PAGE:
Poppers and cancer risk in HIV negative and HIV positive gay men
Gareth Hardy, HIV i-Base
Previous research has shown that use of poppers may be associated with transient immunosuppression in animal models and may facilitate infection with cancer-causing viruses such as human herpes virus-8 (HHV-8), which causes Kaposi’s Sarcoma (KS).
A new report from the prospective observational Multicentre AIDS Cohort Study (MACS) suggests that heavy use of poppers might be associated with increased risk of individual virus-associated cancers. This link was observed in HIV negative men but not in men who were HIV positive. Heavy use was defined as daily or weekly for at least a year. The study was reported by Anupriya Dutta and colleagues from the Dana-Farber Cancer Institute in Boston, Massachusetts. 
Increasing numbers of HIV positive people live into older age, with increased risk of many cancers, especially those associated with viruses such as HHV-8, human papilloma virus (HPV), Epstein Barr Virus (EBV), and hepatitis B and C viruses (HBV and HCV).
Previous studies of cancer risk in HIV positive MSM have tended to examine cohorts of mixed sexual orientation, which means that risk factors specific to MSM may be overlooked, such as sexual transmission of cancer-associated viruses like HHV-8 or HPV. There is a higher frequency of cancers in HIV positive MSM that are caused by sexually transmitted viruses  and it is not known whether recreational drug use contributes to this by increasing rates of high risk sex  or for other reasons.
One concern is that unlike most recreational drugs, poppers are thought to cause transient immuno-suppression  and so they may facilitate sexual transmission of cancer-associated viruses. Dutta and colleagues investigated the association between popper use and cancer risk in HIV positive and negative MSM.
Participants from MACS attended semi-annual clinic visits at which behavioral, clinical and laboratory data were obtained. Out of a total 6972 participants, 3223 were eligible (1660 HIV negative and 1563 HIV positive). Popper use was self-reported and usage level was defined as:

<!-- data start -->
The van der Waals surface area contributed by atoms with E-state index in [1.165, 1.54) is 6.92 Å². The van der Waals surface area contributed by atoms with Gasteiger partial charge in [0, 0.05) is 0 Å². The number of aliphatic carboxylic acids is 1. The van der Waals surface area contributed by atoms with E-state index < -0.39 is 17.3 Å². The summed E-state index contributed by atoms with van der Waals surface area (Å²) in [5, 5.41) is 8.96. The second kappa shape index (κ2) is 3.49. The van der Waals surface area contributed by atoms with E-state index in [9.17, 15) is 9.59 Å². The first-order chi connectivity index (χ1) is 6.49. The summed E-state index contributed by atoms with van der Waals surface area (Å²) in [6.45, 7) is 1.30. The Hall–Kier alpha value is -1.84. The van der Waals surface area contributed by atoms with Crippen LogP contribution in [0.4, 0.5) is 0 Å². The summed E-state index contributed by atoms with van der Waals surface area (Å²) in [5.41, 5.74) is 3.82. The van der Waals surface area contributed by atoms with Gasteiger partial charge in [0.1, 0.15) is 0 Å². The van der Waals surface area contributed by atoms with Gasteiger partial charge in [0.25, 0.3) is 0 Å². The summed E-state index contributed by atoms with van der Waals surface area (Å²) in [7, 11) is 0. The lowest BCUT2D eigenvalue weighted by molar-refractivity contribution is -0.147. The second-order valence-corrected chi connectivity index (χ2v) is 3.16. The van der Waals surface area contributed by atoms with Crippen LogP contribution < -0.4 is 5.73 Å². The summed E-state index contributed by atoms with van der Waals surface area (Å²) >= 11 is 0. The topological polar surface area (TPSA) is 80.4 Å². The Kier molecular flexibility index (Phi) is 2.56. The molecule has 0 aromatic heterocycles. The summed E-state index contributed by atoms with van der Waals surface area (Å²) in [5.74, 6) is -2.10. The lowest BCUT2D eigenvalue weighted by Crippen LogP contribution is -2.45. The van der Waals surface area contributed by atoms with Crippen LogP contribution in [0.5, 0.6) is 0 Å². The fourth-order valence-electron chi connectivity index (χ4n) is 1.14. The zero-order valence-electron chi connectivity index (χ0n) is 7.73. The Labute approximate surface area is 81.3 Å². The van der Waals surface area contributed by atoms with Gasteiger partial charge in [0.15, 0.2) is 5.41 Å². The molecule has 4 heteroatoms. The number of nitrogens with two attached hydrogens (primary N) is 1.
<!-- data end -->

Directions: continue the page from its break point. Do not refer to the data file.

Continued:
- Heavy (daily or weekly use for at least 1 year).
- Light (monthly or less).
- Non-use, comprising the control group.
Data was also collected on cancer occurrence per 100,000 person years, viral load, CD4 count, CD4/CD8 ratio and ART use, which was stratified according to whether participants started ART early (1996 to 2000) or late (2001 to 2010). Poisson regression models were generated and adjusted for age, race, and ART calendar period and models restricted to HIV positive MSM were also adjusted for CD4 count and viral load.
Heavy popper users (20.3% HIV negative and 33% HIV positive) reported more sexual partners, more sexually transmitted infections (syphilis and genital warts) and more poly-drug use compared to non-popper use controls. There were no differences in CD4 count, CD4:CD8 ratio or viral load between heavy popper users and non-use controls.
Within the 3223 participants, there were 327 incidents of cancer among 296 participants. Single cancers occurred in 269 participants, two different cancers occurred in 24 participants and three cancers occurred in three participants.
The crude incidence of many cancers was higher in heavy popper users than controls, in both HIV positive and HIV negative MSM. These cancers included Non-Hodgkins Lymphoma (NHL), squamous cell carcinoma of the skin, prostate cancer and others. The incidence rate of anal cancer was higher among heavy popper users only in the HIV negative participants. Conversely, melanoma was higher among heavy poppers users only in the HIV positive participants. As expected there was a much higher incidence of cancers in HIV positive participants, independently of popper use.
Importantly, the significant association between heavy popper use and risk (incidence rate ratio/IRR) of NHL (IRR 1.98%; 95% CI: 1.1 to 3.57) or squamous cell carcinoma of the skin (IRR 1.54; 95%CI: 0.9 to 2.63), was only apparent in unadjusted models. In adjusted models, heavy popper use was not associated with risk of any cancers.
When the researchers looked at just HIV positive MSM in adjusted models, there was no association between heavy popper use and incidence of virus-associated cancers, including KS, anal cancer or squamous cell carcinoma of the skin.
An association between heavy popper use and cancer risk in HIV negative MSM alone was harder to determine as the incidence of cancers in this group was much lower. In order to gain sufficient numbers to power this assessment the researchers created a composite group of individual cancers, which consisted of KS, NHL, Hodgkin’s lymphoma and anal cancer. In HIV negative MSM, heavy popper use was significantly associated with risk of composite virus associated cancers among older men aged 50 to 70 years old in adjusted models (IRR 3.04; 95%CI: 1.01 to 9.12).
Furthermore, using a continuous variable of cumulative popper exposure in adjusted models, increasing cumulative exposure to poppers was significantly associated with increased risk of virus associated cancers among older HIV negative MSM (IRR 1.012 [1.003 – 1.022]) per day of use, per year over the first five years of study enrollment.
This research provides evidence that heavy use of poppers (daily or weekly for at least 1 year), is significantly associated with the risk of virus-related cancers in MSM who are HIV negative and this risk becomes greater over the age of 50.
The researchers speculate that the most likely reason why there was no apparent effect of popper use on cancer risk in HIV positive MSM is because the immunodeficiency induced by HIV is far more profound than any immunosuppressive effect of poppers.
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